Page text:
It should be remembered that when Manchester United appointed Ralf Rangnick as their interim manager in December, it was a move that received widespread, if not universal, approval. With his track record of building teams and clubs from the ground up, his arrival was seen as a positive first step in putting the Red Devils back on the right path.
The problem? They appointed him to the wrong position. Rangnick’s stellar reputation was built as a senior management or executive figure, not as a coach. Sure, he had coached. But in the decade before taking the United job, Rangnick had managed 88 matches in two stints at RB Leipzig.
So, in hindsight, and with the context of the wider sh*tshow at Old Trafford, we shouldn’t be too surprised that he failed to have the influence it was hoped he might. Now Rangnick won’t be taking on a role he is well-qualified for, because he flopped in a role he wasn’t.
The German is probably relieved to be out of Old Trafford. The prospect of even a six-day working month with United likely filled him with dread after what he has witnessed since December.
What would have been the point anyway? No one at United listened to Rangnick when he was a full-time presence at Carrington; the prospect of the hierarchy taking a blind bit of notice of him during a monthly conference call is even more remote.
No party ignored Rangnick more brazenly than the players. He got off to a poor start after it emerged one senior star had to google who the new manager was. His appointment apparently underwhelmed the Premier League’s most pernickety dressing room and the United squad tuned out before Rangnick could say ‘Gegenpress’.
The German tried to implement the style he’s renowned for, and the players gave it a whirl. For approximately a game and a half. By then it was already clear that the squad was unable or unwilling – probably both – to aggressively press opponents in packs greater in number than one.
After that, all we heard from football’s most entitled squad was of sub-standard training sessions, some led by ‘Ted Lasso’, while on the pitch, they slowly stopped bothering to pretend they were following Rangnick’s instructions. The manager wasn’t ignorant of what was unfolding before him. Each week his lips loosened slightly, though never to the extent where he ever said what he really feels about the squad he had the misfortune to manage.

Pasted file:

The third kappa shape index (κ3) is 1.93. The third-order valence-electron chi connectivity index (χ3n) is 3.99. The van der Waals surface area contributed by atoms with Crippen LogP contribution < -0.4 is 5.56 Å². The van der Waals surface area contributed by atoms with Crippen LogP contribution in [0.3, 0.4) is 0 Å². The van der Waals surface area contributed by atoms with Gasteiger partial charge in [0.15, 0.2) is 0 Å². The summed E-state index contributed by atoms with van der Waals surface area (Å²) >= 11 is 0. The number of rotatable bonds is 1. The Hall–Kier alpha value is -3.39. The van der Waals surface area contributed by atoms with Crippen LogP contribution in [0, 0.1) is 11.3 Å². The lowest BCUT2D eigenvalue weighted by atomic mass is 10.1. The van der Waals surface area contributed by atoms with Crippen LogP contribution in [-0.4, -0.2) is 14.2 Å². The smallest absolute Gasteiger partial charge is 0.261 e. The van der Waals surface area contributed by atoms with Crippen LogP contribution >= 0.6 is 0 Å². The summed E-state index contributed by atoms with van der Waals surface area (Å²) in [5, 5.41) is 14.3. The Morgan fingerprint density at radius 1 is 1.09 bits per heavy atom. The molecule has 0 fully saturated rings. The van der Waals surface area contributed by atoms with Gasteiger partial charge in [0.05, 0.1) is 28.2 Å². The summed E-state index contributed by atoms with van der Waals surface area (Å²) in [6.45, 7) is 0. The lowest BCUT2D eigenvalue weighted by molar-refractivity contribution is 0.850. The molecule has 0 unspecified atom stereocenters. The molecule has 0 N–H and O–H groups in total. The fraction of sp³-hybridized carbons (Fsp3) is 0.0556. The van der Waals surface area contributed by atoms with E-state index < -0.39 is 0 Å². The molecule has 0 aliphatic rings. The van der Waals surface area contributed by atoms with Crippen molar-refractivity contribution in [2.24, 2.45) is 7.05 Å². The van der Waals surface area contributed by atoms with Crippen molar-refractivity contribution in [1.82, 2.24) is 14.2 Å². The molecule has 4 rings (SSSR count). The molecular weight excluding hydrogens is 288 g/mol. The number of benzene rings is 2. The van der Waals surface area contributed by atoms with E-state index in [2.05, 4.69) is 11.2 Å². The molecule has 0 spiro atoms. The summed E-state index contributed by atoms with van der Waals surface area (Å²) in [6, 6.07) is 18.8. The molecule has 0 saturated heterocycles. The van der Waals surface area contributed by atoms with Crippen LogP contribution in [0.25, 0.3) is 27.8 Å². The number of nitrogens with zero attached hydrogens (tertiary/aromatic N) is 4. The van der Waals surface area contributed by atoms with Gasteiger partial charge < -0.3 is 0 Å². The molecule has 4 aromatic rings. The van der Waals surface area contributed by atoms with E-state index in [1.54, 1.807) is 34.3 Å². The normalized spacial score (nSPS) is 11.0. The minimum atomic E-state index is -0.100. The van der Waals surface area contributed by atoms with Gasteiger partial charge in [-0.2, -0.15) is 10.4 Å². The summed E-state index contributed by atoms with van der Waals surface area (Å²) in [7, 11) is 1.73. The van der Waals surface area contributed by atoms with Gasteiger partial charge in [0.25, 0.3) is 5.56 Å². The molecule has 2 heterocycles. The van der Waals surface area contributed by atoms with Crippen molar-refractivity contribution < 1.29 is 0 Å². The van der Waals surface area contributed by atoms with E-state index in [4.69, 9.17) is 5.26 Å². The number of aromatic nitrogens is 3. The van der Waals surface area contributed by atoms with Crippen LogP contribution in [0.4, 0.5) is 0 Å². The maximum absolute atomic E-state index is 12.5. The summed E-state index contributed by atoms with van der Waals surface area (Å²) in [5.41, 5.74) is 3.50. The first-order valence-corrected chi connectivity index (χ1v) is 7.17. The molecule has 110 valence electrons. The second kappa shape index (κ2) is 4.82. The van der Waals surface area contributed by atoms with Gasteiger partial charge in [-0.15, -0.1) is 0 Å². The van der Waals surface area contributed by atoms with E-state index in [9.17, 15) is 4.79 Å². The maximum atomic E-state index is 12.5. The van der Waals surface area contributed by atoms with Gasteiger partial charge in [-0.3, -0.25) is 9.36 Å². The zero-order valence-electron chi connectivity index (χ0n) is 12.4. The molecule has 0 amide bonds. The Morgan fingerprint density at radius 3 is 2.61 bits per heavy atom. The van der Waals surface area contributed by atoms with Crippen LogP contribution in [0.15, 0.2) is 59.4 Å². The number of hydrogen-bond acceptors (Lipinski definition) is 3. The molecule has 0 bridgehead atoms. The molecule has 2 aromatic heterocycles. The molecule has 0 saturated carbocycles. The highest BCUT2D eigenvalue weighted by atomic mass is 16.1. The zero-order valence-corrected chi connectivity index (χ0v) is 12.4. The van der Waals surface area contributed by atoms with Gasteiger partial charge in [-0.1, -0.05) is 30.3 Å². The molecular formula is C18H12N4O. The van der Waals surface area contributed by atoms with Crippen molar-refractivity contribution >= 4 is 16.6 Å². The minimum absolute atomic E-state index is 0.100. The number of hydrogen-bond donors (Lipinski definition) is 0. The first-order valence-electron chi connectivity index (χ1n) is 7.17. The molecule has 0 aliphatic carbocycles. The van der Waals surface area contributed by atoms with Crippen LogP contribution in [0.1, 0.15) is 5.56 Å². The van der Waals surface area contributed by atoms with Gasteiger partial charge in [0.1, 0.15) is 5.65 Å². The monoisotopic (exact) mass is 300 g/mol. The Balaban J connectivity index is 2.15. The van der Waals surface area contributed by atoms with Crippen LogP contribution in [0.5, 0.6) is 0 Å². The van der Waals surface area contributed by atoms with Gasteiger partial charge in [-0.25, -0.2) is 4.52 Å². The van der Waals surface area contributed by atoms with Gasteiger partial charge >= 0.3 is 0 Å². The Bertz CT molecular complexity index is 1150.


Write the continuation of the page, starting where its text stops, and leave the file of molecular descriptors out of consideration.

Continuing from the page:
Perhaps the looming consultancy role prevented him from being as forthcoming as he might have wished to be, but come the final weeks of the season, while United were shambling from one embarrassment to the next on the pitch, it was already abundantly clear that those upstairs were giving his advice short shrift too.
Rangnick urged the board to sign a new striker in January; they ignored him. They reportedly chose not to seek his advice on who the next permanent manager should be, which certainly sounds like the kind of decision he might reasonably expect to be consulted on. And when he spoke up about anything beyond the short term, he was told to concentrate on coaching the team and salvaging what could be saved from a train wreck of a season.
Rangnick’s treatment is typical of the United board’s approach to change. When they are backed into a corner, the Glazers always offer a gesture of openness to reform or refinement, but it is only ever lip service.
When Rangnick briefed Erik ten Hag, that must have been the German’s first warning, even before he got to his dossiers of shame about the squad. The new manager must go into this job with his eyes open wide enough to see when the wool is about to be pulled over them. Unlike the man who came and failed before.